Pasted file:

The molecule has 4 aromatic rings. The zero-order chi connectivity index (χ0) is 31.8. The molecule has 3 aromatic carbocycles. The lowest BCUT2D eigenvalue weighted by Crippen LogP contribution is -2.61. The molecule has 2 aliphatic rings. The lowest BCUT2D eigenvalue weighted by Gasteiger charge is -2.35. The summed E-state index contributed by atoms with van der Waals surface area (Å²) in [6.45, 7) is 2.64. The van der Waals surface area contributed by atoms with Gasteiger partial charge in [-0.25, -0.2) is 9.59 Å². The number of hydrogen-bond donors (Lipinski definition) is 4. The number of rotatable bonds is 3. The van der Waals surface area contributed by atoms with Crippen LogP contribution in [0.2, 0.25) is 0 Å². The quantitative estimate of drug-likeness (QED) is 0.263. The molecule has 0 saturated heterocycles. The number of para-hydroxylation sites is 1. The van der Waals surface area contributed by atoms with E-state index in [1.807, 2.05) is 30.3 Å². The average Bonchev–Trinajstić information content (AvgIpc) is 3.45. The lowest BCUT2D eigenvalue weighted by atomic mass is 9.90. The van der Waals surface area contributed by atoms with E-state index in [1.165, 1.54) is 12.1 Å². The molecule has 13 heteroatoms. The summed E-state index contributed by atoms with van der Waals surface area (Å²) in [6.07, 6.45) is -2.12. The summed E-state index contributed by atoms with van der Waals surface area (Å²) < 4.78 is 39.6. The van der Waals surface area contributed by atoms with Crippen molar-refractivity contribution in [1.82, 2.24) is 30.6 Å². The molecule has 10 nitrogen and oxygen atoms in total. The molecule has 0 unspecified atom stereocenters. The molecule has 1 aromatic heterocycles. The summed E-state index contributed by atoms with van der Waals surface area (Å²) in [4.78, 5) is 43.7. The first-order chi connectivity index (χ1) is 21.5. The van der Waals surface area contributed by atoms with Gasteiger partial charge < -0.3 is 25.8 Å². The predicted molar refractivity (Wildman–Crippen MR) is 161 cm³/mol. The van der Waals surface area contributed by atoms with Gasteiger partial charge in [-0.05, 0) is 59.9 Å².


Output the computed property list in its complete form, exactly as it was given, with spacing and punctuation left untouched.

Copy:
The molecule has 4 aromatic rings. The zero-order chi connectivity index (χ0) is 31.8. The molecule has 3 aromatic carbocycles. The lowest BCUT2D eigenvalue weighted by Crippen LogP contribution is -2.61. The molecule has 2 aliphatic rings. The lowest BCUT2D eigenvalue weighted by Gasteiger charge is -2.35. The summed E-state index contributed by atoms with van der Waals surface area (Å²) in [6.45, 7) is 2.64. The van der Waals surface area contributed by atoms with Gasteiger partial charge in [-0.25, -0.2) is 9.59 Å². The number of hydrogen-bond donors (Lipinski definition) is 4. The number of rotatable bonds is 3. The van der Waals surface area contributed by atoms with Crippen LogP contribution in [0.2, 0.25) is 0 Å². The quantitative estimate of drug-likeness (QED) is 0.263. The molecule has 0 saturated heterocycles. The number of para-hydroxylation sites is 1. The van der Waals surface area contributed by atoms with E-state index in [1.807, 2.05) is 30.3 Å². The average Bonchev–Trinajstić information content (AvgIpc) is 3.45. The lowest BCUT2D eigenvalue weighted by atomic mass is 9.90. The van der Waals surface area contributed by atoms with E-state index in [1.165, 1.54) is 12.1 Å². The molecule has 13 heteroatoms. The summed E-state index contributed by atoms with van der Waals surface area (Å²) in [6.07, 6.45) is -2.12. The summed E-state index contributed by atoms with van der Waals surface area (Å²) < 4.78 is 39.6. The van der Waals surface area contributed by atoms with Crippen molar-refractivity contribution in [1.82, 2.24) is 30.6 Å². The molecule has 10 nitrogen and oxygen atoms in total. The molecule has 0 unspecified atom stereocenters. The molecule has 1 aromatic heterocycles. The summed E-state index contributed by atoms with van der Waals surface area (Å²) in [4.78, 5) is 43.7. The first-order chi connectivity index (χ1) is 21.5. The van der Waals surface area contributed by atoms with Gasteiger partial charge < -0.3 is 25.8 Å². The predicted molar refractivity (Wildman–Crippen MR) is 161 cm³/mol. The van der Waals surface area contributed by atoms with Gasteiger partial charge in [-0.05, 0) is 59.9 Å².